The first of the RTAP awards listed above will enable Anderson with a group of NOAA partners to accelerate the implementation of a 3-D harmful algal bloom (HAB) forecast model by at least two years— providing decision makers with unprecedented real-time information on HAB extent, vertical distribution, and concentration. The experimental version of the model, known as the “HAB Tracker,” was first developed by GLERL in 2014 and has since been improved in collaboration with the National Ocean Service (NOS) National Centers for Coastal Ocean Science (NCCOS) as a tool that combines remote sensing and modeling to produce daily 5-day forecasts of bloom transport and concentration. The HAB Tracker is based on the 3-D FVCOM Lagrangian particle model, a sub-component of the FVCOM hydrodynamic model system currently being transitioned to operations. This transition will occur on NOAA’s high performance computing system for the NOAA production suite by NOS’ Center for Operational Oceanographic Products and Services (CO-OPS) as part of the next-generation Lake Erie Operational Forecasting System (LEOFS).

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Example of the FVCOM-Ice model forecast of ice concentration from winter 2017

The second RTAP grant awarded to GLERL will facilitate incorporation of an ice model (FVCOM-Ice) in the Great Lakes Operational Forecasting System (GLOFS) by directly coupling it with the hydrodynamic FVCOM model.  RTAP funding will provide the personnel and infrastructure needed to support the development, validation, and implementation of the FVCOM coupled hydrodynamic-ice model and accelerate transition as part of the GLOFS upgrade. This transition to operations will provide the first-ever ice forecasts of extent/concentration, thickness, and velocity for the Great Lakes. The process will occur first for the Lake Michigan-Huron Operational Forecast System (LMHOFS) and then add to the existing Lake Erie Operational Forecast System (LEOFS). The coupled hydrodynamics-ice modeling systems for Lakes Michigan, Huron, and Erie will provide users with operational 120-hour forecast guidance of ice conditions, water temperature, currents, and water levels, updated four times per day during the winter as well as spring months.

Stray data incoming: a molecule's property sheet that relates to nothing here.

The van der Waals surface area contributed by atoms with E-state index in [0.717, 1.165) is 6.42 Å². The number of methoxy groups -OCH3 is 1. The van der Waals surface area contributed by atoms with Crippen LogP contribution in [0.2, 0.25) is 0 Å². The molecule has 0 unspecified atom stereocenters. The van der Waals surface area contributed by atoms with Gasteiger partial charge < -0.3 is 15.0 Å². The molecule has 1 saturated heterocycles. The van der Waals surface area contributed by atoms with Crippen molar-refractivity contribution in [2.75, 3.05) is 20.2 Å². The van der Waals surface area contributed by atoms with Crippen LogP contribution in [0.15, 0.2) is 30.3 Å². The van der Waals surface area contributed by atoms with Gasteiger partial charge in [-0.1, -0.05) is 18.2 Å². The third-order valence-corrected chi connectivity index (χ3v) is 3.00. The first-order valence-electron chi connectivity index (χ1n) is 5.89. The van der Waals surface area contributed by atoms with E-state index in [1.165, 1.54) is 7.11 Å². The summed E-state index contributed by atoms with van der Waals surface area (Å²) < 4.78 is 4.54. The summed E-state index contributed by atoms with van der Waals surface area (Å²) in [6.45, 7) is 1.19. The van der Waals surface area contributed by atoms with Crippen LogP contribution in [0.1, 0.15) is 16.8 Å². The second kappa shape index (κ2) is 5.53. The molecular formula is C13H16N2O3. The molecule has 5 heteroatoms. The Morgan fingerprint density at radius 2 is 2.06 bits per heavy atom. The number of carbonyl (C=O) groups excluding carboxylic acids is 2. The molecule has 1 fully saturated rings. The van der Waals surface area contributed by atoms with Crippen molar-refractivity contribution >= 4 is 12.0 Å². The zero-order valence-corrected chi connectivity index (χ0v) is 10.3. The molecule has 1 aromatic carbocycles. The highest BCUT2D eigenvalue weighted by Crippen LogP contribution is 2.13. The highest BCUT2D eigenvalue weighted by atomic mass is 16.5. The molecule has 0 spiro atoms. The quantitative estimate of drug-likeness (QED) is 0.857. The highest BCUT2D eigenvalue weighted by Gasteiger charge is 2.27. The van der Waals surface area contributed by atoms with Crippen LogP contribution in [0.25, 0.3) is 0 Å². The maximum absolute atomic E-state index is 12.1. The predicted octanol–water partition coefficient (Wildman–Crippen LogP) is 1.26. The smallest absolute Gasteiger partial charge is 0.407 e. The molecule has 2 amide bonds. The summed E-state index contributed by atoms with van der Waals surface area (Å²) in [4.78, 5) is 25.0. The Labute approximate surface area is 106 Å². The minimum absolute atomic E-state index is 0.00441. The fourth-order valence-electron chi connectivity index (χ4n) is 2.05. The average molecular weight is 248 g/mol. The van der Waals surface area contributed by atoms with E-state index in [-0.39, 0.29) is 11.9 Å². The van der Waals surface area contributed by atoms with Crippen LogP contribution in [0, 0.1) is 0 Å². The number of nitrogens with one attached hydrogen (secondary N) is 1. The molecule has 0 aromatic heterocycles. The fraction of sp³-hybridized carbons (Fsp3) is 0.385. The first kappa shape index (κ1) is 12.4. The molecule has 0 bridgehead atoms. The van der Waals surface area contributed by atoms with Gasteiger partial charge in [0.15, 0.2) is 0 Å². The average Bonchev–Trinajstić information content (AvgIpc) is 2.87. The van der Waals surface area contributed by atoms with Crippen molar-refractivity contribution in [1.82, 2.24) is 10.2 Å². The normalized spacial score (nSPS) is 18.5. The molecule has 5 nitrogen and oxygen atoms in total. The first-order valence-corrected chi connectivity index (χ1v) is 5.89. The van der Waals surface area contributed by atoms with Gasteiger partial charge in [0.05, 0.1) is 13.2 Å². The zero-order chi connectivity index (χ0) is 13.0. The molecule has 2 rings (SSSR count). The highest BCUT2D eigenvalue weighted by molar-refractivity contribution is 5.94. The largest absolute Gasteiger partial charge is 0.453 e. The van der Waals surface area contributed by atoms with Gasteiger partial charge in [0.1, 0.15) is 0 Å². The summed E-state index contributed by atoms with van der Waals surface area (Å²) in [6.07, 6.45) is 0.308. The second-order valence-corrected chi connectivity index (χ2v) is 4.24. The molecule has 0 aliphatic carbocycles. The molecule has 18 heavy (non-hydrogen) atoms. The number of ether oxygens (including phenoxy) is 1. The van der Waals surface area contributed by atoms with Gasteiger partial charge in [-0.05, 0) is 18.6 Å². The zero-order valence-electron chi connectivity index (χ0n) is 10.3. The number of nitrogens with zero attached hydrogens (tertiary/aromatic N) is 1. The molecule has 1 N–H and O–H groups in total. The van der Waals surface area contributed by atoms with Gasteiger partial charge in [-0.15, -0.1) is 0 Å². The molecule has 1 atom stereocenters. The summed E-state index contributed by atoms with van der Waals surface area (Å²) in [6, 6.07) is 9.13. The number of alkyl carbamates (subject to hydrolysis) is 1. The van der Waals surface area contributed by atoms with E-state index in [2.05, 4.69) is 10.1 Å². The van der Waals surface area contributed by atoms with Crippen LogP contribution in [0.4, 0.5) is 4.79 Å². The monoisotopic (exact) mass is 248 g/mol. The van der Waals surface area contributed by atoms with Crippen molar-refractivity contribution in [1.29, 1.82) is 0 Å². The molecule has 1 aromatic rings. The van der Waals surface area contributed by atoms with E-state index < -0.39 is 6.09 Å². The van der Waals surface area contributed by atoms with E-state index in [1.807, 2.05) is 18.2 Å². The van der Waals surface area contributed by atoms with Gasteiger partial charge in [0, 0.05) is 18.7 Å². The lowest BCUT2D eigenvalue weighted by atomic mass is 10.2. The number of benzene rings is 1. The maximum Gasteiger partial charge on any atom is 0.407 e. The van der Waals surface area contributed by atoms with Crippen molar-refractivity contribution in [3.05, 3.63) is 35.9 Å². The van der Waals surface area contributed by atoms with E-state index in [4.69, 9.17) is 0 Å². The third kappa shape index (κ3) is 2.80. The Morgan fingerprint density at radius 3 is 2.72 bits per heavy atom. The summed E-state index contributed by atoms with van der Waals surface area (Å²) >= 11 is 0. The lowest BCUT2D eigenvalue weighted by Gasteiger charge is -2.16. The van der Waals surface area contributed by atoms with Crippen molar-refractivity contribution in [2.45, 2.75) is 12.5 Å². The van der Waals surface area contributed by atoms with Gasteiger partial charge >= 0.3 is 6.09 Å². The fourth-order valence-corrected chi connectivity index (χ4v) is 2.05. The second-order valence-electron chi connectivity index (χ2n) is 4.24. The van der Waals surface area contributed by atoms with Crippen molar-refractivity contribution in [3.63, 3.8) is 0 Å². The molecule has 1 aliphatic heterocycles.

Anderson recognizes the value of these RTAP awards by providing “the resources and personnel we need across Line Offices to validate and transition these models into operations, and avoid the so-called ‘valley of death’ between fundamental research and operational applications.”